DHAKA, Feb 6 (Reuters) - Bangladesh’s annual inflation rate in January eased to 7.38 percent from 7.69 percent in December, the statistics bureau said on Wednesday, as prices of both food and non-food items rose at a slower pace.
The central bank cut its key policy rates by half a percentage point last week for the first time since 2009 on a slower economic growth outlook.
Food prices in January were 7.21 percent higher than a year earlier, a slightly slower clip than December’s 7.33 percent. Non-food inflation moderated to 7.79 in January from 8.43 percent the previous month.
January’s reading based on the new series using 2005-06 as a base year was 6.62 percent, up from December’s 7.14 percent.
The government raised oil prices by up to 11.5 percent last month in the latest move to trim the subsidy burden, but backtracked on a plan to hike electricity tariffs for now.
Price pressures are a major concern for the government, which faces an election in early 2014.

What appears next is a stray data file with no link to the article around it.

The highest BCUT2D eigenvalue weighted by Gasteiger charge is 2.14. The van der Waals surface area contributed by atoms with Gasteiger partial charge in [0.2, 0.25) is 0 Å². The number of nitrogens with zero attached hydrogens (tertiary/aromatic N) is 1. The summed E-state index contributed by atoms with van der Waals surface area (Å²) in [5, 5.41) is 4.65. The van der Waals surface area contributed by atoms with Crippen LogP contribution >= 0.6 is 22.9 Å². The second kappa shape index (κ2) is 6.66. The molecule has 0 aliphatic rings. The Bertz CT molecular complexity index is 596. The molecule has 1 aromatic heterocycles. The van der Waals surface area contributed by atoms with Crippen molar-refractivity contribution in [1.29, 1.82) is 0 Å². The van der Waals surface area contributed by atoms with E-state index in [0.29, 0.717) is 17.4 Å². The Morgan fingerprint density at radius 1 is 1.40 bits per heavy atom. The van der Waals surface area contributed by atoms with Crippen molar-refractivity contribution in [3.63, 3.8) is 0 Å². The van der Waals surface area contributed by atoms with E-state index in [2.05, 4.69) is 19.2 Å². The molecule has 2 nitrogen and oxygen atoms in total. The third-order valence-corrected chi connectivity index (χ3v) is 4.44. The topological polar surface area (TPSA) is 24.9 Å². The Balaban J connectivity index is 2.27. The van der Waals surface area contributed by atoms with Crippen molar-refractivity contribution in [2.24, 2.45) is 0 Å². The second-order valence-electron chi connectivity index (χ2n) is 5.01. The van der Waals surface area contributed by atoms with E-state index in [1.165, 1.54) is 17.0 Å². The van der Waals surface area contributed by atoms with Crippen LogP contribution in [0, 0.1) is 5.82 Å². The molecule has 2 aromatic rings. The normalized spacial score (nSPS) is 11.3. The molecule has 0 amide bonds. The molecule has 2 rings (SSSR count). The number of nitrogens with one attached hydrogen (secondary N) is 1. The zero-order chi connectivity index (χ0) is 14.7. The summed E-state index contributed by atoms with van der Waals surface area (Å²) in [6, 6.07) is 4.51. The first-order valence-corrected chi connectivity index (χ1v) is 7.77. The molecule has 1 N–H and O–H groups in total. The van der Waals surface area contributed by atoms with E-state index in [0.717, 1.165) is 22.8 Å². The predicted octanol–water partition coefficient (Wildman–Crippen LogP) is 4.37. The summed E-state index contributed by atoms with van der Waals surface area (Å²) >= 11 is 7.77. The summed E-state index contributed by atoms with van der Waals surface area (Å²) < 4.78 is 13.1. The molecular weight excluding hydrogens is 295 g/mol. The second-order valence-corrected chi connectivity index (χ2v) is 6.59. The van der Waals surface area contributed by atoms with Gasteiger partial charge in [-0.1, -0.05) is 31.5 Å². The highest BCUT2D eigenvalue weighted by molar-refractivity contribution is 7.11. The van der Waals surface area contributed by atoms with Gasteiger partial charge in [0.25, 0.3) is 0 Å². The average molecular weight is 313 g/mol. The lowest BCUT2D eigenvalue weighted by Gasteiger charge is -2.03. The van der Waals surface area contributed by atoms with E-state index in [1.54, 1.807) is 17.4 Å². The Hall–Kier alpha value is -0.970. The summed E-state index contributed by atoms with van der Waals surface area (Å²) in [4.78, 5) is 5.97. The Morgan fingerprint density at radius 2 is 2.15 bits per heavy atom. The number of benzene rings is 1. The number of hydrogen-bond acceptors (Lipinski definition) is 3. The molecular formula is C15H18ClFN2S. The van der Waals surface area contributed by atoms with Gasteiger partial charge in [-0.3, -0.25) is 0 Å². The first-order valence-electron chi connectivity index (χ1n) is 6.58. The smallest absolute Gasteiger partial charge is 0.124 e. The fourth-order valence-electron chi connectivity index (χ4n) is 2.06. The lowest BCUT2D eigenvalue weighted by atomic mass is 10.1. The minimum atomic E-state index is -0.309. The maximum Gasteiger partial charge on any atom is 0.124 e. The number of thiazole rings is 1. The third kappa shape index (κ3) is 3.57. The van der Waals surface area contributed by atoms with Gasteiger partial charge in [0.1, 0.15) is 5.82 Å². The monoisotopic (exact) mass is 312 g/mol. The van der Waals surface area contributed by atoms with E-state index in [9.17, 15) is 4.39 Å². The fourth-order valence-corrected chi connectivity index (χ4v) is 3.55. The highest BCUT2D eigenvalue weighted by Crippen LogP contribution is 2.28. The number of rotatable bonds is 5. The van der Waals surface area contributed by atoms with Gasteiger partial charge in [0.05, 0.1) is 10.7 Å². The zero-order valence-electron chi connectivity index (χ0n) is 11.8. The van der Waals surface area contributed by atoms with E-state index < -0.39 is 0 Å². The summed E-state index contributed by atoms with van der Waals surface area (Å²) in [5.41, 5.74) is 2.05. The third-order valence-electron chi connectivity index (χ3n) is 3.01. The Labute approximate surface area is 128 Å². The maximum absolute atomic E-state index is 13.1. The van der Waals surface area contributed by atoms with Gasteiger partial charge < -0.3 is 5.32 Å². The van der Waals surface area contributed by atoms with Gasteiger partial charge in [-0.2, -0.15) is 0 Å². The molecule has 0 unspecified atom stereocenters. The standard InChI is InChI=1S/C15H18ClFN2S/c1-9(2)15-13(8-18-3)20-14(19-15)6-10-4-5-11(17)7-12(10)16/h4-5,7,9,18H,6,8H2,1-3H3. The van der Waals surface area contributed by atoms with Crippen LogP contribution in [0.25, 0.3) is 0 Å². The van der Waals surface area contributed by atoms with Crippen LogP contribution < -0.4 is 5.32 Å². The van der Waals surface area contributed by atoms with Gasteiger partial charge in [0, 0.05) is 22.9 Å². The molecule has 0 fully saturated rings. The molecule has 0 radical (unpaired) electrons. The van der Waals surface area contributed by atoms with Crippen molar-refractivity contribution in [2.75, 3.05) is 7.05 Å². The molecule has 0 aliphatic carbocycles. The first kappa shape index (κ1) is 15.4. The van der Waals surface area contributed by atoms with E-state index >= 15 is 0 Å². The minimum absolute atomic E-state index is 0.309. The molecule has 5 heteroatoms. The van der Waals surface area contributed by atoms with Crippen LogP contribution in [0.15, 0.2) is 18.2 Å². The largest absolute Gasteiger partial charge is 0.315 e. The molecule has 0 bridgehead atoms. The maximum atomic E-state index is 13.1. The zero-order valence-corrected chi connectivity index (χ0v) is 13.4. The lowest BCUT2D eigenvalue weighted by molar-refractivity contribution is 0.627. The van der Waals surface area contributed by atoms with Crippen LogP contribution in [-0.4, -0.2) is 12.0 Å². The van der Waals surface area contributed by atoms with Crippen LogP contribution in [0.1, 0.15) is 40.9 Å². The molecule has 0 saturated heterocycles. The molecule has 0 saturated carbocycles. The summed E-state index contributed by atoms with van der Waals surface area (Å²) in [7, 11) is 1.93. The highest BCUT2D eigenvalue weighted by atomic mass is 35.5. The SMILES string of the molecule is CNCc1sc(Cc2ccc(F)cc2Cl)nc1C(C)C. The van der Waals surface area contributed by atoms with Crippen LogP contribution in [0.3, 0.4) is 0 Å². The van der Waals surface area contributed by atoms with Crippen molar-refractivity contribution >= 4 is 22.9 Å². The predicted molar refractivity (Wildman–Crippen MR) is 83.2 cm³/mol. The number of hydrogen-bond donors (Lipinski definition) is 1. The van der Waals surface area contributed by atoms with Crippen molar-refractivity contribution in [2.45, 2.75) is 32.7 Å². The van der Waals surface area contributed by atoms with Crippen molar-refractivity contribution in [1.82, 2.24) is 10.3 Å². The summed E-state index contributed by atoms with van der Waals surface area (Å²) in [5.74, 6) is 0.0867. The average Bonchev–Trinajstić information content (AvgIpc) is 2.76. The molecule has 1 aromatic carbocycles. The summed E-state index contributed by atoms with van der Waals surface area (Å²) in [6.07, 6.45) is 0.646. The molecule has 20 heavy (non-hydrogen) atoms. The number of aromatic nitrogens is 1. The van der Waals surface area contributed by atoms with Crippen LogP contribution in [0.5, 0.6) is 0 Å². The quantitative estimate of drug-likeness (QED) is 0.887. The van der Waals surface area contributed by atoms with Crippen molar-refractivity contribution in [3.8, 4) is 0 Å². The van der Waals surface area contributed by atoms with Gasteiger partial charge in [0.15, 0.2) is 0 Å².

Last week the central bank also cut its growth forecast to 6.4 percent in the current fiscal year ending in June, down from 7.2 percent targeted earlier, as sluggish global demand weighs on exports.
Annual inflation in the financial year that ended in June 2012 accelerated to 10.62 percent from 8.80 percent the previous year. Non-food prices were the major contributor as the government, saddled with a huge subsidy bill for oil, raised fuel and power charges several times.
Bangladesh aims to trim inflation to 7.5 percent in the current fiscal year.
The central bank raised rates a total of five times in 2011 and early in 2012 to battle stubbornly high inflation.
Price pressures began to ease last February and continued to moderate, but picked up again in November and December.
Reporting by Ruma Paul; Editing by Kim Coghill